Fitch sees recruitment risks at State Street
GLOBAL – Ratings agency Fitch has downgraded State Street Corp., saying there are potential problems with hiring and training new staff while integrating the Global Securities Services acquisition.
Fitch lowered State Street’s rating to A/B from A and revised its rating outlook to negative from stable. It also lowered Northern Trust’s rating by the same margin, saying the Chicago-based bank has “proved more sensitive to external economic conditions” than anticipated. Fitch assigned a stable rating to Northern Trust.
Fitch said State Street's earnings in recent quarters have been “well below their historical trajectory” due to external pressures. These pressures include low interest rates, low transaction volumes and soft equity markets.
“Management has been able to offset some of this pressure, by controlling expenses and installing new business growth,” Fitch said. It added that State Street's 1.5 billion-dollar acquisition of Deutsche Bank's GSS arm “continues to progress” towards management’s goals
But the agency saw possible problems. “The negative outlook signals potential execution risk in hiring and training new staff while integrating the acquisition of GSS,” it said.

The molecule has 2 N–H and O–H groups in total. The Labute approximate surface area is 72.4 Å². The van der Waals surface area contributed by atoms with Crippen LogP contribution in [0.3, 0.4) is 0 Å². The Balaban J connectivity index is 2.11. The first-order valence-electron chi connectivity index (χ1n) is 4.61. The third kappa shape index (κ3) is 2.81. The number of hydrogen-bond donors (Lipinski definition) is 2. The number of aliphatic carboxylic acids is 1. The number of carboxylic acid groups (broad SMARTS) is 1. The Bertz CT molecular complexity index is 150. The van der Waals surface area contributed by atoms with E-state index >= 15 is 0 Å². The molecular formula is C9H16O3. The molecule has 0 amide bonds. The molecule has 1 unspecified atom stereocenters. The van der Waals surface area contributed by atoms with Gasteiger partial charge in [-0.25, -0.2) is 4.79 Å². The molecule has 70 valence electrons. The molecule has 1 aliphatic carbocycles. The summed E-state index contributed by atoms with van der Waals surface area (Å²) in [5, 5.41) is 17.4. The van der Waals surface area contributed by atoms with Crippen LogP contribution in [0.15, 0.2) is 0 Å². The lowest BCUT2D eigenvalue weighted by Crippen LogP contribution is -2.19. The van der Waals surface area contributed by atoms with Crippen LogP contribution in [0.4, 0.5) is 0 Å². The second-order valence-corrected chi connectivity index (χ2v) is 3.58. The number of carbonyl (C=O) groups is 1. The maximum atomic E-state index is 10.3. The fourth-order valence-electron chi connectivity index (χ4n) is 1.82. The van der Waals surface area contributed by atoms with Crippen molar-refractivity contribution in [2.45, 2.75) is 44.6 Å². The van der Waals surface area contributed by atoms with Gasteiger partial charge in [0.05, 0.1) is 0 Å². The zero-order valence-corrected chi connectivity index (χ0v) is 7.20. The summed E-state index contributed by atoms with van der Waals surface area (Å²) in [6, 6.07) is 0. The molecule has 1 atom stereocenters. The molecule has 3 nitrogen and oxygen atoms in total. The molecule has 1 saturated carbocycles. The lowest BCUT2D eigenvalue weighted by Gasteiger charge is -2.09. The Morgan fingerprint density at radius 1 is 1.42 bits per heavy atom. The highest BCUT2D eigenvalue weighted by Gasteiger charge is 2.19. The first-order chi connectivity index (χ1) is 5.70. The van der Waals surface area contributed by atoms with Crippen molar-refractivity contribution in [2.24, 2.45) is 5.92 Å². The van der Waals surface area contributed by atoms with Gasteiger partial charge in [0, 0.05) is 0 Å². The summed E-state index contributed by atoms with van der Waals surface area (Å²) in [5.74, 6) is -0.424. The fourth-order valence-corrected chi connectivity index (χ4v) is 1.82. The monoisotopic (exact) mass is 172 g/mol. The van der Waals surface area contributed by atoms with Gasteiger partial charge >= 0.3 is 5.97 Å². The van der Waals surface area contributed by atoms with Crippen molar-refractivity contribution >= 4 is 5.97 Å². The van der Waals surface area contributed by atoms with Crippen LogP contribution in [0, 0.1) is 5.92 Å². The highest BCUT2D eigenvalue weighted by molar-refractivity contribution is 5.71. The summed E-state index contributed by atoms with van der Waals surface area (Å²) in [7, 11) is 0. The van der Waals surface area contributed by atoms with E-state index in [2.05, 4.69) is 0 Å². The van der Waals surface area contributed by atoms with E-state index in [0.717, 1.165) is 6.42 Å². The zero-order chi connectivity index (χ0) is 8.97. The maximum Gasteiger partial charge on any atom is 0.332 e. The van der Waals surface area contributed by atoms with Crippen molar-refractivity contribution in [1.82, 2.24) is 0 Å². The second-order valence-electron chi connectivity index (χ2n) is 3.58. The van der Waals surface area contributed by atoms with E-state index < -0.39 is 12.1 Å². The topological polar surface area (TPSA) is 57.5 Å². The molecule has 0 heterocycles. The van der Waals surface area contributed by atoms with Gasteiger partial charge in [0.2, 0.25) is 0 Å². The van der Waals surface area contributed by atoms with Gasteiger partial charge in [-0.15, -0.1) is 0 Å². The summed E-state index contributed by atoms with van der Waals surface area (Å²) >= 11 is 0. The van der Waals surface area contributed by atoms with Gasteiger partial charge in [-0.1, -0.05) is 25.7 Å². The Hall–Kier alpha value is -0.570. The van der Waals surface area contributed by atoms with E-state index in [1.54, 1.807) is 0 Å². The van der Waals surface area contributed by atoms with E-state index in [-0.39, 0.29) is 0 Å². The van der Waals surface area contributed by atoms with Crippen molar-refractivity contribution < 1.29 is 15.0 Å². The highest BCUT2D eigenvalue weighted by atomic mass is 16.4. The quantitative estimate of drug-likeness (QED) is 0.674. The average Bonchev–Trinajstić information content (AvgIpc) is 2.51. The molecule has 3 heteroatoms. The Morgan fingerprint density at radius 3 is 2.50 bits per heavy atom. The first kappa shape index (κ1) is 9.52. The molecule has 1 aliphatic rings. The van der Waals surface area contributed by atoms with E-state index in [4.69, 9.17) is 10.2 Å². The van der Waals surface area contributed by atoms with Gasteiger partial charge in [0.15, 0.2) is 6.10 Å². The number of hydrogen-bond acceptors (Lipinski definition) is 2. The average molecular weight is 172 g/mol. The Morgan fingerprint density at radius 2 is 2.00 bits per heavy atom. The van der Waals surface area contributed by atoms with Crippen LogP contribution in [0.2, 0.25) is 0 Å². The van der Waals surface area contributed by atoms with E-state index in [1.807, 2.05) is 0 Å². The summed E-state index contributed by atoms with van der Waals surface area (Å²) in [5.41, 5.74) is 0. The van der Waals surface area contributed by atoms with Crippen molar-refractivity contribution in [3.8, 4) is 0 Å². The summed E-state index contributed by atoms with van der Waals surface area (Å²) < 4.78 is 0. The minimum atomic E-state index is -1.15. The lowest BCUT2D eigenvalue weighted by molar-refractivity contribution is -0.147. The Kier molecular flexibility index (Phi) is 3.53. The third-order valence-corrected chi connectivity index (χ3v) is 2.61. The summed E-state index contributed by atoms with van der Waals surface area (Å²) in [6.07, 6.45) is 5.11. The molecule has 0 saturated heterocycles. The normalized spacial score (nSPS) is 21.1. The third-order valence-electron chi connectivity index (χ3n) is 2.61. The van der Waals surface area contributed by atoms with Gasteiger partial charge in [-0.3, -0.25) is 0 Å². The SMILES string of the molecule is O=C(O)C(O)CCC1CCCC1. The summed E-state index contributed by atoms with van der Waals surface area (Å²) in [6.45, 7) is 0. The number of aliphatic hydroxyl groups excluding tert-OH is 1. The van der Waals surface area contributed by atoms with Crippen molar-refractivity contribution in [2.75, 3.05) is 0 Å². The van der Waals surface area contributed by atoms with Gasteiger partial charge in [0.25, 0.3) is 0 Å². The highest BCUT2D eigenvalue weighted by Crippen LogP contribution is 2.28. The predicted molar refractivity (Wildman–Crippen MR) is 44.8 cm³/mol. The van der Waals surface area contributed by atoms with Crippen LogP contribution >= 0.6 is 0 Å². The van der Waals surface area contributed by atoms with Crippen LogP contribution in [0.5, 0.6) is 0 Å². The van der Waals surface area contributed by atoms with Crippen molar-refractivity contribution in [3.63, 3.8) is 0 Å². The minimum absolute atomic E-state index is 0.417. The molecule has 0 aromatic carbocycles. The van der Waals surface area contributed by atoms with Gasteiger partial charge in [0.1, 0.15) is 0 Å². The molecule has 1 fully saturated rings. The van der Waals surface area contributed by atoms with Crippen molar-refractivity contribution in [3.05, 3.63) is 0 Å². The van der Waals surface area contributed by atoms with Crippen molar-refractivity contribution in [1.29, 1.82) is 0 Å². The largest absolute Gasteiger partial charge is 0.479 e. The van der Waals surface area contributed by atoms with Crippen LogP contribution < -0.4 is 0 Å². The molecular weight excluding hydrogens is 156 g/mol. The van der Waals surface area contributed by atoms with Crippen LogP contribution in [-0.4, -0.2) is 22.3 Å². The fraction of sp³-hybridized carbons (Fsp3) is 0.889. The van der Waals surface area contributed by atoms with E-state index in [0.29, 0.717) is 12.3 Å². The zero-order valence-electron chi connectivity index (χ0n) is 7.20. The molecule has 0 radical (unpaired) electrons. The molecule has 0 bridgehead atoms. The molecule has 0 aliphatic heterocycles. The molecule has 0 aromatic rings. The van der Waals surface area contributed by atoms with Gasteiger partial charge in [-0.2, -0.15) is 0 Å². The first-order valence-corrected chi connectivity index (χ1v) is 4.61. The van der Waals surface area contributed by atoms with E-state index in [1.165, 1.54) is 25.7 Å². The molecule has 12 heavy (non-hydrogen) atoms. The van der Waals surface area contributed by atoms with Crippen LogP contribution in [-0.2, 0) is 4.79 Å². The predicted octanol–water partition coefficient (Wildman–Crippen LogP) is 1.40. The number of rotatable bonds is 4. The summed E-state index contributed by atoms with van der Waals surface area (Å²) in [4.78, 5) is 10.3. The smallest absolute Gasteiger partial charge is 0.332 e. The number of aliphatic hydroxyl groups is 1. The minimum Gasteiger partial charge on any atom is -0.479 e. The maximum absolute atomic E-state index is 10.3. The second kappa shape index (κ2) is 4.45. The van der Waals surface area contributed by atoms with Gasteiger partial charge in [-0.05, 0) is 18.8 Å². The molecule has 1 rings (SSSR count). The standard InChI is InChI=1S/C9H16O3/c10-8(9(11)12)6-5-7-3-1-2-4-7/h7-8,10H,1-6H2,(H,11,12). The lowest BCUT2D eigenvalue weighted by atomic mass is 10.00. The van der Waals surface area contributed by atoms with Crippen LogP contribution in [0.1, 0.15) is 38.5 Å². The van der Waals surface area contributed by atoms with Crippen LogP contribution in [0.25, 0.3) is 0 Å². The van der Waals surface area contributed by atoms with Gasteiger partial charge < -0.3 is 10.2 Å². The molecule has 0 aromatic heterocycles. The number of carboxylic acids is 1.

“A smooth integration of GSS coupled with returning staffing to optimal levels and restoring TCE tangible common_equity toward previous levels will be needed to return State Street to a stable rating outlook.”
The comments come against the backdrop of a larger than expected take-up of the bank’s voluntary redundancy programme.
“We remain the highest rated of the custody and trust banks,” said spokeswoman Hannah Grove. “We remain very confident of meeting our financial goals for GSS.” She said State Street is continuing to hire people and that it retains “considerable bench strength”.
At a presentation earlier this week, Joseph Hooley, executive vice president and head of investor services, said of the GSS purchase: “The integration is on schedule and will be completed by the middle of 2004, as it was anticipated.”
“Before the acquisition, we were a leader in the US and we wanted to grow globally. Now we are the world’s largest investment services provider with 8.5 trillion dollars in assets in assets under custody, the world’s largest institutional investment manager with 901 billion dollars in assets under management, the largest provider of securities finance services, a premier provider of foreign exchange services”.